We live in an age of widespread access to customer feedback. The internet and social networking provide a platform for individuals to instantly share their experiences and opinions with both friends and strangers alike. While many organizations have embraced innovative techniques for obtaining customer feedback, one of the oldest methods for quantifying customer satisfaction is still widely in use – the survey. We are all familiar with the standard paper survey (and more and more frequently, the online survey) wherein we rate an organization on a predetermined list of qualities or services. The entirety of our services are measured by that single 5-star scale.
How often do we provide customers with a survey and feel slighted when we receive feedback that rates us as a solid C-player, average across the board, 3-Star. The customer has declared, “You did exactly what I expected you to do in exactly the way I expected you to do it – nothing more or less,” and yet, most of us feel that this level of service should be considered exceptional. Exceptional service, by definition, does not occur every time with every interaction. The idea that all of our services will be exceptional is akin to stating that you’ll be giving 110% at work today. This is a wonderful idea, to be sure, but not actually possible.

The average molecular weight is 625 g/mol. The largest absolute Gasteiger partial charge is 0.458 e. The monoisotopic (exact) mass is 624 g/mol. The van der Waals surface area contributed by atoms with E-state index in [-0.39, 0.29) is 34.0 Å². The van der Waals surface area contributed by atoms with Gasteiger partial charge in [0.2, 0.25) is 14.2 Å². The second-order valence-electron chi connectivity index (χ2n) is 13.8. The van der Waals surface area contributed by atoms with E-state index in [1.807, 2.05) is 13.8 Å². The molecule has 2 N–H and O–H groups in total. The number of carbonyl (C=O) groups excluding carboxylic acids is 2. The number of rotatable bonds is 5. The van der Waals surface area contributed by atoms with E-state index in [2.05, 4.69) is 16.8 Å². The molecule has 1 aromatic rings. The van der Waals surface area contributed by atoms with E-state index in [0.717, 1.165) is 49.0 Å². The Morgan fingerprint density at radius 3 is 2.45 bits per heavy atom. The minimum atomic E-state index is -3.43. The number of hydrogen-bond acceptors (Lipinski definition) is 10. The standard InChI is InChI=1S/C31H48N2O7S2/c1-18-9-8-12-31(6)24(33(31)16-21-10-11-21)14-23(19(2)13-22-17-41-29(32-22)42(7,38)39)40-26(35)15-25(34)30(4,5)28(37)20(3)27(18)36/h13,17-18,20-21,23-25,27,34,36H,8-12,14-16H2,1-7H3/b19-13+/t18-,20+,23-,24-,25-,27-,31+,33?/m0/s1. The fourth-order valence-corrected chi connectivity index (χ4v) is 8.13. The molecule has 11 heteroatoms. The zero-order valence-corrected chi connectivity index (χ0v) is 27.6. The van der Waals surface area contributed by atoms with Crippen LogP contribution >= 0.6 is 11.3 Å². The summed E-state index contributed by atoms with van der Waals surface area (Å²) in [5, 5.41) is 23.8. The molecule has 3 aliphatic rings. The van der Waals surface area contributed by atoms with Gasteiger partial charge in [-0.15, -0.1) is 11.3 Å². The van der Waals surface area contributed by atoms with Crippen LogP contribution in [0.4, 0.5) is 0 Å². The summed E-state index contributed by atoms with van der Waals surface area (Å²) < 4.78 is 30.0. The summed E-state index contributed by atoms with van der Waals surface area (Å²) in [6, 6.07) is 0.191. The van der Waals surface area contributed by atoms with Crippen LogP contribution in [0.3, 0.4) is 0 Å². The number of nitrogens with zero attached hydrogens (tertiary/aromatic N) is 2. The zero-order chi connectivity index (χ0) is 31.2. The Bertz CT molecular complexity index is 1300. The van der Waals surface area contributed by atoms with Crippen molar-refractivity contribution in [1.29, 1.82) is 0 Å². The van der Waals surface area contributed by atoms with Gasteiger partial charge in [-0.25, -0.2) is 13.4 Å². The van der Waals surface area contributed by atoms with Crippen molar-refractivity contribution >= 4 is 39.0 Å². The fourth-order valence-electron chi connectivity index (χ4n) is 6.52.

For customers who are just experiencing your product or service for the first time, perhaps it is reasonable to receive 5-star ratings. In this case, we should consider our exceptional rating as a comparison to the previous expectations the customer has developed over time through interactions with other organizations. However, it is imperative that we focus on those expectations and always seek to create a higher level of expectation amongst our customers.
In customer satisfaction we always talk about driving up our score. We want to be rated as exceptional every time with every interaction. Shouldn’t we be attempting to drive down those ratings? Shouldn’t we be striving to develop a level of service that is so extreme and consistent that customers come to change their expectations? While I’m certainly not advocating an operational theory that does not seek to go above and beyond for every customer, that should not be the single pillar of our customer service strategy. We must find ways to increase our customer service level through operational standardization. In this way, we can create a level of service that for all customers that can be achieved with greater consistency. We can develop a 3-star organization of which we can be proud.
How high is your customer service baseline? Is it higher than the competition? Does it create a sustainable competitive advantage for your organization. Leave your comments below!